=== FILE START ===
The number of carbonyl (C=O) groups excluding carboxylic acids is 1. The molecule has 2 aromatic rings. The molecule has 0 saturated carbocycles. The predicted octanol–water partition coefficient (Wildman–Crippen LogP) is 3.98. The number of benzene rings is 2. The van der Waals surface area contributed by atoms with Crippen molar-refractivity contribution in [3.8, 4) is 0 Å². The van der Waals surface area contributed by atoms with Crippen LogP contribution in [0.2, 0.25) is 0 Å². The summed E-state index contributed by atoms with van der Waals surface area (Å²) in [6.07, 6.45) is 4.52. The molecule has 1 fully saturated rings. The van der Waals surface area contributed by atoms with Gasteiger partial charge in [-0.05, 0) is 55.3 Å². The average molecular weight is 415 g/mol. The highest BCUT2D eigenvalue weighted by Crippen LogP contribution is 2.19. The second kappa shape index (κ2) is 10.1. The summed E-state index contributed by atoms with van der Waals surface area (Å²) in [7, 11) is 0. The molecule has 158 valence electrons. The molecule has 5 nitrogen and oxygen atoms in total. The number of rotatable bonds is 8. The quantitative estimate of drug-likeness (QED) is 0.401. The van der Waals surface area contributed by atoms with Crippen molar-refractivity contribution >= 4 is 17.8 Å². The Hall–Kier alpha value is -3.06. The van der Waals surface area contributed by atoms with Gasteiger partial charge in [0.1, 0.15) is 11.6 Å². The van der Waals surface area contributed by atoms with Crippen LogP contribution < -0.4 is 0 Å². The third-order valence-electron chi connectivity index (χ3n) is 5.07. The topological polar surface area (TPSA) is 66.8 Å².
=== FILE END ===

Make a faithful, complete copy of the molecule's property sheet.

The number of carbonyl (C=O) groups excluding carboxylic acids is 1. The molecule has 2 aromatic rings. The molecule has 0 saturated carbocycles. The predicted octanol–water partition coefficient (Wildman–Crippen LogP) is 3.98. The number of benzene rings is 2. The van der Waals surface area contributed by atoms with Crippen molar-refractivity contribution in [3.8, 4) is 0 Å². The van der Waals surface area contributed by atoms with Crippen LogP contribution in [0.2, 0.25) is 0 Å². The summed E-state index contributed by atoms with van der Waals surface area (Å²) in [6.07, 6.45) is 4.52. The molecule has 1 fully saturated rings. The van der Waals surface area contributed by atoms with Gasteiger partial charge in [-0.05, 0) is 55.3 Å². The average molecular weight is 415 g/mol. The highest BCUT2D eigenvalue weighted by Crippen LogP contribution is 2.19. The second kappa shape index (κ2) is 10.1. The summed E-state index contributed by atoms with van der Waals surface area (Å²) in [7, 11) is 0. The molecule has 158 valence electrons. The molecule has 5 nitrogen and oxygen atoms in total. The number of rotatable bonds is 8. The quantitative estimate of drug-likeness (QED) is 0.401. The van der Waals surface area contributed by atoms with Crippen molar-refractivity contribution >= 4 is 17.8 Å². The Hall–Kier alpha value is -3.06. The van der Waals surface area contributed by atoms with Gasteiger partial charge in [0.1, 0.15) is 11.6 Å². The van der Waals surface area contributed by atoms with Crippen LogP contribution < -0.4 is 0 Å². The third-order valence-electron chi connectivity index (χ3n) is 5.07. The topological polar surface area (TPSA) is 66.8 Å².